Introductory Remarks: Extremisms in Africa – Book launch and workshop
Excellencies, members of the diplomatic corps, generals, officers and other dignitaries, esteemed guests, ladies and gentlemen, colleagues, friends;
It is my pleasure to welcome you to GGA this afternoon for the launch of our book anthology, Extremisms in Africa. When I joined in 2015, there wasn’t much material in place for this, one of our core programmes. I am therefore delighted to report that, thanks to a concerted team effort, we are here, a few years down the line with Africa’s first locally produced offering on the topic.
Extremism, as defined by Ben-Dor and Pedahzur, refers to “degrees of intensity in commitment to ideologies and the willingness to make sacrifices and remain faithful to that which appears to be worthy of belief”. As such, the term can be employed to describe a range of views, from religion and politics through to sport and recreational pastimes.
We chose to steer away from the popular term “violent extremism”, as propagated in the PVE and CVE (Preventing- and Countering- Violent Extremism) literature for a simple reason. The adoption of an extremist position in itself does some violence, to varying degrees, especially when considered from a dialectical point of view that entertains all available positions rationally before reaching a conclusion. There is, of course, a substantive difference between narratival violence and the weaponry of words, and the direct violence of an event that terminates lives.
In an honest, open attempt to move away from the prevailing Global War on Terror (GWOT) paradigm, which itself is rather extreme, at a spend of $50m/day for the US alone and with limited results, we sought to adopt a different approach and a shift of mindset, which may have scope for future application.
Our introductory anthology seeks to understand the phenomenon of extremism(s) from an informed social sciences and humanities perspective, that is necessarily multi- and trans-disciplinary in nature. We have, therefore, drawn on a diverse set of strengths, embracing journalists, anthropologists, conflict analysts, security sector specialists, academics, researchers and practitioners to produce this timely volume.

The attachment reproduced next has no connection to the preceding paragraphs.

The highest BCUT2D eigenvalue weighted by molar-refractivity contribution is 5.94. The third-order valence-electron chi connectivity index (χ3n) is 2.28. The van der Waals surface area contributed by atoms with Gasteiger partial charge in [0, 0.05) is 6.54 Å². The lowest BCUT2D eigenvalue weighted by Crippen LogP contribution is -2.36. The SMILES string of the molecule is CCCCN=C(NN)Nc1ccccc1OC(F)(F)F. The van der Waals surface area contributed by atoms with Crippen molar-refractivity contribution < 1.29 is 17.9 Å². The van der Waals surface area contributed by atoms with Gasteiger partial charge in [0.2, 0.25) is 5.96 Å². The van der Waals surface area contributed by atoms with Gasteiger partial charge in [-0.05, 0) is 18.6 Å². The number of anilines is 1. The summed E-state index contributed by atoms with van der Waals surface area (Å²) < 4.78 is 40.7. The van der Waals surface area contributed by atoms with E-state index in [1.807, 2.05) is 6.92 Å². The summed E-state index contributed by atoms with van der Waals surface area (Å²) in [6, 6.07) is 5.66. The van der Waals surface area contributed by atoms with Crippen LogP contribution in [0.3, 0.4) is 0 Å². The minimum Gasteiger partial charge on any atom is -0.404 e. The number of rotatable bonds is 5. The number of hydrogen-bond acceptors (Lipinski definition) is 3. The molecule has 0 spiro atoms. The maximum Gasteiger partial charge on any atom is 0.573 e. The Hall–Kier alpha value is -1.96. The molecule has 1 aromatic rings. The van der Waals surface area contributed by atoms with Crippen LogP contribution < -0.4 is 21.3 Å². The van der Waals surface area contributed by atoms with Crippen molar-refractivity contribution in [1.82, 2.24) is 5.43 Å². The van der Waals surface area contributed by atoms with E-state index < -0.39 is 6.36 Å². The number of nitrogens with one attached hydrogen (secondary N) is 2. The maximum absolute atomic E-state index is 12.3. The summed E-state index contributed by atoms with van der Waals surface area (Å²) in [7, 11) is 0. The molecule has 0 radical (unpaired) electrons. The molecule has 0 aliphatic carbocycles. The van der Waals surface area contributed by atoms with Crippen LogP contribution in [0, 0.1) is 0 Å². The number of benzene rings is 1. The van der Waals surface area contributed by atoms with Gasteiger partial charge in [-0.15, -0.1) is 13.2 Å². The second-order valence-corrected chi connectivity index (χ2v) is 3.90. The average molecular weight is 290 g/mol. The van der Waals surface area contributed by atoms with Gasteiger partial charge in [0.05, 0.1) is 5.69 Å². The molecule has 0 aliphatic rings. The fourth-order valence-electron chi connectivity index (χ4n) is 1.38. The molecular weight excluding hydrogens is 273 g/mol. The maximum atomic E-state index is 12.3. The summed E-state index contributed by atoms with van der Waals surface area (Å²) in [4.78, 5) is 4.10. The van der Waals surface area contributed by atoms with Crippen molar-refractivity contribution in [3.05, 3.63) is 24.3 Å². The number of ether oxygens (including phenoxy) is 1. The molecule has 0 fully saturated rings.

I say timely, because of the general state of poor governance globally at present. At best, a questionable “tone from the top” collides with a disturbing grassroots spread in “left and right” extremist practices that encompass ethnicity, nationalism, religion and evolving domains such as cyberspace, the world of virtual reality and AI.
Indulge for me a second, for suggesting that we consider the discipline of ethology as our point of departure for framing this workshop and our debate. Ethology, or the science of animal behaviour, examines in microscopic detail the behavioural activities of various species, and behavioural ecologists aim to understand their adaptiveness or functional relevance. Scientists such as Tinbergen and Lorenz have looked at cooperation, conflict and aggression.
My point is that whatever we observe in the world around us does not happen perhazard. There are multiple reasons informing the behaviour of different humans, at various times and across markedly different contexts. I have attended several meetings recently at which followers of the Prophet Muhammad, peace be upon him, and in fact upon all of us, who express concern that in contemporary parlance extremism has become equated predominantly with Islam. Their concerns are neither unreasonable nor unfounded for, by and large, this phenomenon appears to have been interpreted reductionistically to refer to “radical Islam”.
At issue is that all religions and in fact any ideologies have elements that can be interpreted at the extremes and in radical ways. Judaism and Christianity, which started out as persecuted religions, themselves went on to have followers who persecuted others and, some might argue, have proponents who continue to do, along with members of other religions.
The 15th century conquest of the Americas is a case in point, where acts of terror and violence were dressed up as if they were acts of God. Only in 1550, did the Council of Valladolid in 1550 address this and recognise that “all humanity is one”. Various religions manifest evolutionary patterns where outbursts of violence are followed by theological refinement and a greater promotion of peace.